Harvest time safety tips
Harvest season is notorious for being the most strenuous time for grain growers.
This year, in many areas of Australia, ideal weather has produced bumper crops, so there is a lot to achieve in a short window of time.
With harvest time imminent, now is the time to plan ahead and take steps to minimise risks to health and safety. Whether it’s your first harvest or your 40th, you’ll find some useful tips in this guide.
Harvesters, chaser bins and augers etc have often been stationary in sheds since last season. Before you take them into the paddock, make time to service them and ensure that everything is running smoothly. Make sure all engines are fired down and all moving parts stopped before working on the machine.
The following is a basic check list that should be used each morning before you start. Look, listen and smell for signs of problems.
- Check fuel and hydraulic lines for leaks and cracks. Replace as necessary.
- Check bearings and belts for signs of wear and check all moving parts.
- Check spark arresters/exhaust systems to ensure they are in good condition therefore reducing risk of starting a fire.
- Check lights and ensure they are adequate both for night operation and safe travel on roads at dawn and dusk.
- Check a fire extinguisher and first-aid kit are in a handy position for use in an emergency. Ideally have one extinguisher in the cabin and another outside.
- Check all bins, silos etc for structural damage, rust or metal fatigue.
- Ensure all guards removed for equipment cleaning or maintenance have been replaced.
- Check your cabin filter – harvest is a dusty time. It’s suggested the filter be changed every six to 12 months or 400 hours of service.
- Ensure your water trailer is full in case of fire.
- Refuel safely – don’t multitask, stay close to the tanks so you can act quickly if something happens and don’t smoke while refueling.
Once harvest commences clean equipment well each night. Keep trash and straw away from pulleys, bearings and belts and don’t let chaff and dust accumulate near hot areas. Cleaning equipment is a dirty, dusty job but imperative for worker safety and efficient operations. Oh, and make sure you close that silo lid before you retire for the night.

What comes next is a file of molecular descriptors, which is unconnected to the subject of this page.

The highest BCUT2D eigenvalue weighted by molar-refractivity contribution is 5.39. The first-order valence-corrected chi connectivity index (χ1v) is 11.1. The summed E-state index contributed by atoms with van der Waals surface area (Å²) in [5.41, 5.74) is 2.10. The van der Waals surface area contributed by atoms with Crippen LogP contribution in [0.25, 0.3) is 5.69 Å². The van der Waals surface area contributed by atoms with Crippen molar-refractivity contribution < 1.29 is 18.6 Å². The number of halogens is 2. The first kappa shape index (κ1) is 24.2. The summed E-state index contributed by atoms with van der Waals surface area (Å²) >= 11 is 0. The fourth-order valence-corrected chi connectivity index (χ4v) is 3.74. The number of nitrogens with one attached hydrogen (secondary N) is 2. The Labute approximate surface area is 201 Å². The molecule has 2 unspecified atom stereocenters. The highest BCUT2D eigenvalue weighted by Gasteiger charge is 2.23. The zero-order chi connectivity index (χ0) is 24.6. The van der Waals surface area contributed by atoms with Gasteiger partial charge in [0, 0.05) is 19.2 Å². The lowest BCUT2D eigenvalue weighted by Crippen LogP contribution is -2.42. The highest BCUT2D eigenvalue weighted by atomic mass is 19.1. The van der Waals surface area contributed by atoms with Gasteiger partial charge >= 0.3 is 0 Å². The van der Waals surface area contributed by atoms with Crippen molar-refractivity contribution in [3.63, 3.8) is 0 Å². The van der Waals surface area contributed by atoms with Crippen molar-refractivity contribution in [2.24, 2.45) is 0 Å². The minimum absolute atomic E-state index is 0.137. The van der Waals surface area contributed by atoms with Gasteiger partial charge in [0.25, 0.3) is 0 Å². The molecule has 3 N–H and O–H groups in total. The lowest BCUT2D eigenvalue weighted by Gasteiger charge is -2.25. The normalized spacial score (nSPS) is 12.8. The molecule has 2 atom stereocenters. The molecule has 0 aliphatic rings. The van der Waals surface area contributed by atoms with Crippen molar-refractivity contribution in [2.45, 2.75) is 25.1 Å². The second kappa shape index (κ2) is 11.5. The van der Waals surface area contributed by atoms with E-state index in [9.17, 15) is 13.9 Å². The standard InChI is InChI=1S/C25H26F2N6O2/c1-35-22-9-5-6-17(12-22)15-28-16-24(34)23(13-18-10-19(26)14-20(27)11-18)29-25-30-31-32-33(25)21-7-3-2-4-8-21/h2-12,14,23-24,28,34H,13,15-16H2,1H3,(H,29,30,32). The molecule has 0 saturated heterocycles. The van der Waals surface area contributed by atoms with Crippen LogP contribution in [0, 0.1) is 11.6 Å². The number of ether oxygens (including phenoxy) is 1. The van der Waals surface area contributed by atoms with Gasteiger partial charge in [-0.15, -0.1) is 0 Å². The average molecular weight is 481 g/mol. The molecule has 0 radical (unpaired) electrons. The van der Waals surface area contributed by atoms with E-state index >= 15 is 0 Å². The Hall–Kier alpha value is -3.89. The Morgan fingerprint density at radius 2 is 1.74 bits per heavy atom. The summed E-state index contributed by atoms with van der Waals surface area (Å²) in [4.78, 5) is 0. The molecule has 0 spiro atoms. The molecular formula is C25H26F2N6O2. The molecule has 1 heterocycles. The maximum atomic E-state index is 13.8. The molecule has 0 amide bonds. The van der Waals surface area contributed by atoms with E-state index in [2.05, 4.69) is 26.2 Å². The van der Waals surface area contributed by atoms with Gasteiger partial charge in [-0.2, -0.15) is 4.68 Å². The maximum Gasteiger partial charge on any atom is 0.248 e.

If you have new staff or machinery, it’s a wise idea to have a run through with them and ensure they are competent to operate your equipment before they are let loose in the paddock. Have all manuals available for anyone who may need to refer to them. All machines are slightly different.
Get any odd jobs around the property done now, so they are off your list and out of your mind.
Ensure all access and egress to paddocks are cleared and workers are aware of powerlines or other potential terrain hazards. Cut firebreaks around paddock perimeters.
Clean your silos but be sure they are adequately ventilated before entering confined spaces. Ideally you should have a spotter present in case of an incident.
Is your workshop adequately ventilated and hazardous materials stored in a separate area? Is the workshop clean, potential tripping hazards removed and items stored at height secure? Remember: You have a legal duty of care to provide a safe working environment.
Keeping you, your workers and your family safe
Big machinery is fascinating for children, but they aren’t toys. Have a designated play area and keep kids away from harvest areas. Keep them (and animals) away from the grain bins, carts and farm machinery.
Let your family (or someone) know where you will be working and when they can expect you to return, in case of accidents.
It’s easy to let your diet slip during harvest, but it’s really important to eat well and stay hydrated. Sitting in the tractor or header all day may mean you’ll need less calories, but make sure what you eat is nutritious, keeping fruit, nuts and veggies handy to nibble on. Avoid convenience foods that are high in sugar and may trigger afternoon “slumps” (affectionately known as tractor cabin syndrome).
All workers should be wearing well-maintained PPE, including high-vis shirts so they can be seen. Long hair or loose clothing should be secured so as not to get caught in moving parts.
Check on your mate’s mental health
Let’s face it, harvest time is hard on the mind as well as the body. Sitting alone in the harvester for hour after hour, you have plenty of time to think things over and over. Grab a positive book to read, take a pen and paper to jot down your thoughts (you might be a poet but didn’t know it!) or catch up on the latest news from Elders.
There’s also the added stress of seasonal rain and storms with the potential to destroy or reduce the quality of your crops. Check the Elders weather app each day for the latest forecast in conjunction with your state fire authority’s Harvest Code of Practice, then plan the day accordingly.
As harvest continues fatigue becomes an increasing problem. Signs of fatigue aren’t limited to chronic tiredness and sleepiness but can include: headache, dizziness, slow reflexes and responses, moodiness, blurry vision and reduced ability to concentrate.
Check-in on one another and schedule regular breaks to get out of your seat and move. Most importantly, try to destress (not with alcohol) at days end and get a good night’s sleep.
Stay Covid safe
Review your continuity plans to manage the impact of Covid-19 to your business. This includes personal safety to your family and workers, as well as any border restrictions which may impact the movement of your equipment, harvest and workers. Refer to your state’s current Covid policy for updates. Some, such as Queensland have developed information specific to harvest.
Harvest time may be high risk, but invest a little time now in planning and preparation and you’ll reap the rewards.
Image: Harvest Time by Tarren Minhard, Cummins SA.
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